Okay, so you probably don’t have a fireplace and mince pies in your classroom. But you can still add a little magic to your lessons. Created for children aged five to eight, why not try these maths problems in your classroom tomorrow?
Walking in a winter numberland: activities for KS1
Winter is coming, so get cosy by the fire, warm up some mince pies, and add a little seasonal sparkle to your KS1 maths lessons.
Year 1: add by counting on
If you follow the Maths — No Problem! scheme of work, you can use these questions alongside Textbook 1A, Chapter 7, Lessons 1-2.
For this maths problem, you’ll need:
- Ten frames
Lesson objective: add by counting on from the largest number.
There are 7 penguins on an iceberg. 4 more penguins arrive.
How many penguins are there now?
Get started by giving your learners ten frames that are already filled with 7 counters. Tell them there are 7 and have them verify this. Ask them to place 7 counters on a copy of the ten frames to represent the penguins.
Then tell them you are going to add 4 more penguins. Ask them how many they have now. How many ways can they figure this out?
For struggling learners, you can use counters to represent this problem. Use a tray or a container with 7 counters and have 4 counters in your hands. Tell the pupils that there are 7 counters in the tray and you want to add 4 more. How could we do this? Both the count all method and count on method should be discussed.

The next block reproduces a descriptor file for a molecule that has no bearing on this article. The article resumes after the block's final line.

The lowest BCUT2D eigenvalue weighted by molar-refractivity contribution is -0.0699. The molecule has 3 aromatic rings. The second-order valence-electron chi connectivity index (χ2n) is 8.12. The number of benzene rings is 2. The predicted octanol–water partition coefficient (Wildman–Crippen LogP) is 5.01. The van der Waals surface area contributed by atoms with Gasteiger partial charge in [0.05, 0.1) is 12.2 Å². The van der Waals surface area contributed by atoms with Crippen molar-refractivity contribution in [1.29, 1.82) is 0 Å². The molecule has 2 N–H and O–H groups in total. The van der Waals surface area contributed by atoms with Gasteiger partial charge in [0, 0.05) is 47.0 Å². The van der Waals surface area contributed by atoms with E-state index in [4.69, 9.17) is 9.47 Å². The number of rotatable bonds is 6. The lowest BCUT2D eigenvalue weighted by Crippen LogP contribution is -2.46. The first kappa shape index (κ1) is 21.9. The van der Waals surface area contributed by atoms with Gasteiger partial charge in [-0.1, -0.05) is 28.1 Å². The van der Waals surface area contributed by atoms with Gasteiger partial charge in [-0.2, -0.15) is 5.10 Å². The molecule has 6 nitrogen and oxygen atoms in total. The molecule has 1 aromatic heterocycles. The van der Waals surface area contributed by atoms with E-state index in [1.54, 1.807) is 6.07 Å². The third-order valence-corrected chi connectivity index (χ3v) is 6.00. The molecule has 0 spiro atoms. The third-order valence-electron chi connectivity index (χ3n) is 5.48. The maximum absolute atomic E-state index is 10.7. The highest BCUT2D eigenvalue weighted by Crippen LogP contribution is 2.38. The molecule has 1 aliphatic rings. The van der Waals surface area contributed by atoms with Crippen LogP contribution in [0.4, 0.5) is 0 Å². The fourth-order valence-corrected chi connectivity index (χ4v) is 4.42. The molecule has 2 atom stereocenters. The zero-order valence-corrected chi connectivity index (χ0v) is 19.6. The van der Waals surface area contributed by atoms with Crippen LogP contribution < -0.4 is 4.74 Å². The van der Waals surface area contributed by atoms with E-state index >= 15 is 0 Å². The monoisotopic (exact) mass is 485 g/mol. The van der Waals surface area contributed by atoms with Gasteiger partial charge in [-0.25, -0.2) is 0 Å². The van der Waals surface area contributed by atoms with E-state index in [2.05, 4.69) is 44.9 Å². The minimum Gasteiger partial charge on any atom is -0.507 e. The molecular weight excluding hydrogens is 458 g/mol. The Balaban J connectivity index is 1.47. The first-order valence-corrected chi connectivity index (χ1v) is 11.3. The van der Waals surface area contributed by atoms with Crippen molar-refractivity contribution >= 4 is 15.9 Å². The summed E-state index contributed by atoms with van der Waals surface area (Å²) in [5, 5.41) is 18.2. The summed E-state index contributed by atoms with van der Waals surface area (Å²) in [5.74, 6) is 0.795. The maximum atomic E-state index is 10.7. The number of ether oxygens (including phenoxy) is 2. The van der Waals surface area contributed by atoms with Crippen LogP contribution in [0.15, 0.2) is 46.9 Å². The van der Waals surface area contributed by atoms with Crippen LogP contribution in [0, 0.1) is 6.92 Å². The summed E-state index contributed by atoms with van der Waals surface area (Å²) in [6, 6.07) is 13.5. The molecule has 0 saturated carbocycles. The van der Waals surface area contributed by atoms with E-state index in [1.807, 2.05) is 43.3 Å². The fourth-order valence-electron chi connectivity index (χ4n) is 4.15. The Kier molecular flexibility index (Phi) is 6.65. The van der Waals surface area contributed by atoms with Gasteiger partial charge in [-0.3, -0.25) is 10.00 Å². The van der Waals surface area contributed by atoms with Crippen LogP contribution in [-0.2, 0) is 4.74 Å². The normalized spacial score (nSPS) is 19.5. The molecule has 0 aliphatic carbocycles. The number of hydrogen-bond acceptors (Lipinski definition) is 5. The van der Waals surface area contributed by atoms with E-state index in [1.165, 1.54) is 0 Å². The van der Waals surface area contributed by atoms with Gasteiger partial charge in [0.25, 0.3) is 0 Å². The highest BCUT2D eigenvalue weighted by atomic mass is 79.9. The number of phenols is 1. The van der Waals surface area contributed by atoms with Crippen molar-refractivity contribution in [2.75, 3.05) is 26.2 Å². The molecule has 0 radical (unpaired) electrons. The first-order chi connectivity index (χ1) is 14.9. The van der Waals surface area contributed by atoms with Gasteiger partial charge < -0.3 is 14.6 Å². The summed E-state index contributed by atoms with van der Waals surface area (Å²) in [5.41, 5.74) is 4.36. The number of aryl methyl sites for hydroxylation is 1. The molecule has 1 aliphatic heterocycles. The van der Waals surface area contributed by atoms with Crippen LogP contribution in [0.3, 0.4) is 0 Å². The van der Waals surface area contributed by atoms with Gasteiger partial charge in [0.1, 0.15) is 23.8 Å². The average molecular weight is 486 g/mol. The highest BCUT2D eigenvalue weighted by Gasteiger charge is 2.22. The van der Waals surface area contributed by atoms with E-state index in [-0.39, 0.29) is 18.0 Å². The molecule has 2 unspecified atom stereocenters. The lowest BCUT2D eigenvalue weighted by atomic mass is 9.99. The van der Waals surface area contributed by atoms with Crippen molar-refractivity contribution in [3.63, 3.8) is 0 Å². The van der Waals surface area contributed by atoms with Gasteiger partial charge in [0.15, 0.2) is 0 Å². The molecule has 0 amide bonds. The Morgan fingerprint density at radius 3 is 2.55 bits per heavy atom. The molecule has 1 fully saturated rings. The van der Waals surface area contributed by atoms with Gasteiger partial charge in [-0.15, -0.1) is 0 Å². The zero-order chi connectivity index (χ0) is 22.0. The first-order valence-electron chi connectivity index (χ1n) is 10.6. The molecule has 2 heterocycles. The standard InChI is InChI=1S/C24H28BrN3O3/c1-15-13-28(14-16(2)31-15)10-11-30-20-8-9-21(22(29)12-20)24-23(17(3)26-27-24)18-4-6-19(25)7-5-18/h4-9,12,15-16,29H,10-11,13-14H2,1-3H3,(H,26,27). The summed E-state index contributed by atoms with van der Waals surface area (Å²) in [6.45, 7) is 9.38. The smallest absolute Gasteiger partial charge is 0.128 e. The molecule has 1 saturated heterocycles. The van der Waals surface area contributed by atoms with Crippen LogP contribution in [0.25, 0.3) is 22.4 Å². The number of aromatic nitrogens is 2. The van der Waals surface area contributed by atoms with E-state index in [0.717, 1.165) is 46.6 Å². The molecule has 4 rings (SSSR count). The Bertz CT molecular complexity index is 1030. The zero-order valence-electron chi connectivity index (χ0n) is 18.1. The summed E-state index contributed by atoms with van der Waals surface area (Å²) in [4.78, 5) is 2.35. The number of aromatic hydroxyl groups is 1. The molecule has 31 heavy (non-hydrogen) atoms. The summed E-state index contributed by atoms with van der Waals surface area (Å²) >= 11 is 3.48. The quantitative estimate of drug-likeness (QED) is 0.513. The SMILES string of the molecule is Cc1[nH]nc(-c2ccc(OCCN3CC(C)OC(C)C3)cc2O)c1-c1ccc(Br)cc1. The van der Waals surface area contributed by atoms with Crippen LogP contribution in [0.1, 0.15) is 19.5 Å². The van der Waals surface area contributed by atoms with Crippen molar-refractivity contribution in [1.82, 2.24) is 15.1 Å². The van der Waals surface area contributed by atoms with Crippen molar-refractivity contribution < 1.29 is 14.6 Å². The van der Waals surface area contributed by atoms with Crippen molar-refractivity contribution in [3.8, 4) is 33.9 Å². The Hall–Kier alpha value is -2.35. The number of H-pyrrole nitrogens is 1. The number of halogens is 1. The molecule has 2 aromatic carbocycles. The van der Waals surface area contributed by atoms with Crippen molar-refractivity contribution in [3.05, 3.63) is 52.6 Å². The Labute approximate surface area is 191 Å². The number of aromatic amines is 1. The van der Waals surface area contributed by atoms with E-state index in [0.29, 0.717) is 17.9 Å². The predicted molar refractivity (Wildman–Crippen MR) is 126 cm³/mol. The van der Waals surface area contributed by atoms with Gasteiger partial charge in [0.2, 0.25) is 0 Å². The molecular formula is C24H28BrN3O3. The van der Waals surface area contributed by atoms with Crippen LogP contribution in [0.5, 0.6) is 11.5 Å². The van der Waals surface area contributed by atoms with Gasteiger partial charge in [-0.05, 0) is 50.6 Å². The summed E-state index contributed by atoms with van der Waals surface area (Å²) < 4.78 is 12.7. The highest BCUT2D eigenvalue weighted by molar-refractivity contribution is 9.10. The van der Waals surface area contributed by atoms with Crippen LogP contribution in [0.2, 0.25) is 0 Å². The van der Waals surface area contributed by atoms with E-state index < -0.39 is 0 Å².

There are 5 snowmen in a field. 8 more snowmen are built.
How many snowmen are there now?
Ask them if it’s better to count on from the largest number or from the smallest? Is starting from 1 easiest? If we already know how many are in the large group, do we need to count them all?
Consistently asking the question of whether we need to count all of the items when we already know a group has a specific amount will help learners figure out that there’s no need to count all of the items in the large group.
Ask your advanced learners what they should do if the bigger number is not first in the question. Does it make a difference if it’s first or second when we’re adding? Why or why not? Ask them to explain their reasoning.
Year 2: compare the mass of three objects
If you follow the Maths – No Problem! scheme of work, you can use these questions alongside Textbook 2A, Chapter 6, Lesson 5.
Lesson objective: To compare the mass of three objects and use appropriate vocabulary.
Begin this lesson by showing the class 3 jars that all weigh the same when empty. Fill them up with different items and ask learners if they can tell you how they could compare the different masses. Use their suggestions to talk about the same amount of objects could have different masses.
Then show pupils this task and give them time to discuss what they should do to solve this problem.
3 jars all weigh the same when empty. The jars are filled with different items.
How do we compare the masses of the jars?
Encourage use of the language ‘lighter/lightest’ and ‘heavier/heaviest’. Ask learners how they would solve the problem to find the difference between two of the jars.
Model the subtraction calculation and ask them to order the stockings from lightest to heaviest. Have different containers that learners can weigh in groups and ask them to come up with a conclusion to practice their vocabulary.
Now ask your learners another question.
- Comet: 85kg
- Dasher: 115kg
- Rudolf: 92kg
- Who is the heaviest?
- Who is the lightest?